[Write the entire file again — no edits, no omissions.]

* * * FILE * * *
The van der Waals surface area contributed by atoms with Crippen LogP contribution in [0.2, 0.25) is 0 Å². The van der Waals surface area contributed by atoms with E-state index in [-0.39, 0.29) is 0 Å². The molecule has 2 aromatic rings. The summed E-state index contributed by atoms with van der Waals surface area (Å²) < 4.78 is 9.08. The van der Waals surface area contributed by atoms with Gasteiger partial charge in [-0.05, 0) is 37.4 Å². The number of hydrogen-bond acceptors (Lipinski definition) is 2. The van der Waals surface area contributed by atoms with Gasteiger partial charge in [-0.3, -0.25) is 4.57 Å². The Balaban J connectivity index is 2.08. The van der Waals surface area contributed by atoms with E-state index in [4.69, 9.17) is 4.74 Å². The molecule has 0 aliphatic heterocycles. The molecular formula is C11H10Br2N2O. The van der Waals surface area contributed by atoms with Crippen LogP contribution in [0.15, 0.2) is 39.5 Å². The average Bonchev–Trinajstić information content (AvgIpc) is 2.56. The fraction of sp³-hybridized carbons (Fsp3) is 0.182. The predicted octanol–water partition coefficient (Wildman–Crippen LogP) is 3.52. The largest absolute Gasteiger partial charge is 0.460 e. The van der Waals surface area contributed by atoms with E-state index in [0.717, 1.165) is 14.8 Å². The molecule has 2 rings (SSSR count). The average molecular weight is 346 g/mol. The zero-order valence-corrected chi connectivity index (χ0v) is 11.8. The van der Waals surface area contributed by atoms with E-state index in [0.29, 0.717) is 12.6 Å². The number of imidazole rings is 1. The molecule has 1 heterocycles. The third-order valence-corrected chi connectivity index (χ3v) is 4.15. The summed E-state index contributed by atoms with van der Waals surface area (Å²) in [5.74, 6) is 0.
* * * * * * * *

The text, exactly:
The van der Waals surface area contributed by atoms with Crippen LogP contribution in [0.2, 0.25) is 0 Å². The van der Waals surface area contributed by atoms with E-state index in [-0.39, 0.29) is 0 Å². The molecule has 2 aromatic rings. The summed E-state index contributed by atoms with van der Waals surface area (Å²) < 4.78 is 9.08. The van der Waals surface area contributed by atoms with Gasteiger partial charge in [-0.05, 0) is 37.4 Å². The number of hydrogen-bond acceptors (Lipinski definition) is 2. The van der Waals surface area contributed by atoms with Gasteiger partial charge in [-0.3, -0.25) is 4.57 Å². The Balaban J connectivity index is 2.08. The van der Waals surface area contributed by atoms with E-state index in [4.69, 9.17) is 4.74 Å². The molecule has 0 aliphatic heterocycles. The molecular formula is C11H10Br2N2O. The van der Waals surface area contributed by atoms with Crippen LogP contribution in [0.15, 0.2) is 39.5 Å². The average Bonchev–Trinajstić information content (AvgIpc) is 2.56. The fraction of sp³-hybridized carbons (Fsp3) is 0.182. The predicted octanol–water partition coefficient (Wildman–Crippen LogP) is 3.52. The largest absolute Gasteiger partial charge is 0.460 e. The van der Waals surface area contributed by atoms with E-state index in [0.717, 1.165) is 14.8 Å². The molecule has 2 rings (SSSR count). The average molecular weight is 346 g/mol. The zero-order valence-corrected chi connectivity index (χ0v) is 11.8. The van der Waals surface area contributed by atoms with E-state index in [0.29, 0.717) is 12.6 Å². The number of imidazole rings is 1. The molecule has 1 heterocycles. The third-order valence-corrected chi connectivity index (χ3v) is 4.15. The summed E-state index contributed by atoms with van der Waals surface area (Å²) in [5.74, 6) is 0.